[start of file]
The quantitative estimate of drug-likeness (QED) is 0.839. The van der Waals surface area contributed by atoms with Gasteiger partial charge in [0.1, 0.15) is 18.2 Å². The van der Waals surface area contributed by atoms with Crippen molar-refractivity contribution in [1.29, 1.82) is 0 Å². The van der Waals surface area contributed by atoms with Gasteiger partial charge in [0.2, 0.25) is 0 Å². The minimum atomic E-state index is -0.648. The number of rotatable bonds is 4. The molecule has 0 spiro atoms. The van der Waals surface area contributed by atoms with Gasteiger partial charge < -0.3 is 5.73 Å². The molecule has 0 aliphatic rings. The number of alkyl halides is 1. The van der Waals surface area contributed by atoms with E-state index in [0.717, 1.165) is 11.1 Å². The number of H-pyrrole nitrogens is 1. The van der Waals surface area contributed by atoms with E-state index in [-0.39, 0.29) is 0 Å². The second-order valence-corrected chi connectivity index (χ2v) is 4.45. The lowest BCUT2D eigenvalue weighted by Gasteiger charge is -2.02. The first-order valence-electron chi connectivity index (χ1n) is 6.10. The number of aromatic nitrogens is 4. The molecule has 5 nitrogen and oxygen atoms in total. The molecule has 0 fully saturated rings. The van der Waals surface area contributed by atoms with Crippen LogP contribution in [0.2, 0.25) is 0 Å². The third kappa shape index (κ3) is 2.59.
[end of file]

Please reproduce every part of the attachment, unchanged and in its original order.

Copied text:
The quantitative estimate of drug-likeness (QED) is 0.839. The van der Waals surface area contributed by atoms with Gasteiger partial charge in [0.1, 0.15) is 18.2 Å². The van der Waals surface area contributed by atoms with Crippen molar-refractivity contribution in [1.29, 1.82) is 0 Å². The van der Waals surface area contributed by atoms with Gasteiger partial charge in [0.2, 0.25) is 0 Å². The minimum atomic E-state index is -0.648. The number of rotatable bonds is 4. The molecule has 0 spiro atoms. The van der Waals surface area contributed by atoms with Gasteiger partial charge < -0.3 is 5.73 Å². The molecule has 0 aliphatic rings. The number of alkyl halides is 1. The van der Waals surface area contributed by atoms with E-state index in [0.717, 1.165) is 11.1 Å². The number of H-pyrrole nitrogens is 1. The van der Waals surface area contributed by atoms with E-state index in [-0.39, 0.29) is 0 Å². The second-order valence-corrected chi connectivity index (χ2v) is 4.45. The lowest BCUT2D eigenvalue weighted by Gasteiger charge is -2.02. The first-order valence-electron chi connectivity index (χ1n) is 6.10. The number of aromatic nitrogens is 4. The molecule has 5 nitrogen and oxygen atoms in total. The molecule has 0 fully saturated rings. The van der Waals surface area contributed by atoms with Crippen LogP contribution in [0.2, 0.25) is 0 Å². The third kappa shape index (κ3) is 2.59.